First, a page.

A strong and shallow earthquake registered by the USGS as Mww5.9 hit near Lake Victoria, Tanzania, Africa at 12:27 UTC on September 10, 2016. The agency is reporting a depth of 40 km (24.8 miles). The quake caused serious damage to property, killed at least 15 people and injured more than 200.
According to the USGS, the epicenter was located 22.3 km (13.9 miles) NE of Nsunga (population 20 049), 29.1 km (18.1 miles) NNE of Kyaka (population 13 810), 41.4 km (25.7 miles) N of Katoro (population 11 926), 42.6 km (27.1 miles) NW of Bukoba (population 70 628), and 45.2 km (28.1 miles) NNW of Katerero (population 18 430), Tanzania.
There are about 3 494 786 people living within 100 km (62 miles).
An expert from the Geological Survey of Tanzania, Mr. Gabriel Mbogoni, said it was one of the most intensive earthquakes ever experienced in the country.
The quake was felt as far away as western Kenya and parts of Uganda, which share the waters of Lake Victoria. Tremors were also felt in Kigali, Rwanda.
Most of the casualties were in the town of Bukoba who lived in brick structures.
USGS issued a green alert for shaking-related fatalities and economic losses.
Overall, the population in this region resides in structures that are vulnerable to earthquake shaking, though some resistant structures exist.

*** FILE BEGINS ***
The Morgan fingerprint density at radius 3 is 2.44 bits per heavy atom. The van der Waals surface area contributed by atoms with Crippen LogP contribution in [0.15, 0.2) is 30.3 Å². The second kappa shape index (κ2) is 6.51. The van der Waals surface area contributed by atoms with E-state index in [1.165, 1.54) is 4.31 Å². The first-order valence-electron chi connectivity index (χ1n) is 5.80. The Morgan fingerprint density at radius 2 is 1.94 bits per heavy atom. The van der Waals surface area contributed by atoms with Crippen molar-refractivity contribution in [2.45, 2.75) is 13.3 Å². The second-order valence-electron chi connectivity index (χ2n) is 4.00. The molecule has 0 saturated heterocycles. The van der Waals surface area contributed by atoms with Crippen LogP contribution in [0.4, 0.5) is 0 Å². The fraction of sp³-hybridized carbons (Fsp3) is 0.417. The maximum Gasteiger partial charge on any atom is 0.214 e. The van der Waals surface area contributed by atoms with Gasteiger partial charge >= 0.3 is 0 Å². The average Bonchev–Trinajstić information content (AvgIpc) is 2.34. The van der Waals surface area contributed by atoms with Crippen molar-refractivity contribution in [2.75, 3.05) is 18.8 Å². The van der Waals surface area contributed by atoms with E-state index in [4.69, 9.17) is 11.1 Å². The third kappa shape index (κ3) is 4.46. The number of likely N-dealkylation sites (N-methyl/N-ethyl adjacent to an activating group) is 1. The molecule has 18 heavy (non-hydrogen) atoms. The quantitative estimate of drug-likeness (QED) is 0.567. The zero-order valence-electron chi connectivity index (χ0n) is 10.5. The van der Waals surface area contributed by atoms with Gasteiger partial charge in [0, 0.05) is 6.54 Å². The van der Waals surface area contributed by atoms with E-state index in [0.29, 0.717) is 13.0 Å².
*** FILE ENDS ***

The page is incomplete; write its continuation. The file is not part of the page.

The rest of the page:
Recent earthquakes in this area have caused secondary hazards such as landslides that might have contributed to losses.
Estimated population exposure to earthquake shaking
Selected cities exposed
Historical earthquakes have been recorded in the region within 150 km (93 miles) of the epicenter, however, only a few damaging events have occurred in the last 117 years according to CATDAT. In March 1945, 5 people were killed in the Masabe earthquake, just north of where this one occurred. Similarly, in 1947 and on May 4, 1960 shocks have caused damage in the area. June 30, 1952 (M6) and 1994 (M4.5) had shocks closer to Bukoba. The catalogs show that there has been very few earthquakes in this region in general (within 100 km / 62 miles), with other parts of Tanzania, Uganda, Rwanda, and Burundi usually affected by earthquakes.
Video courtesy CNN
Featured image credit: USGS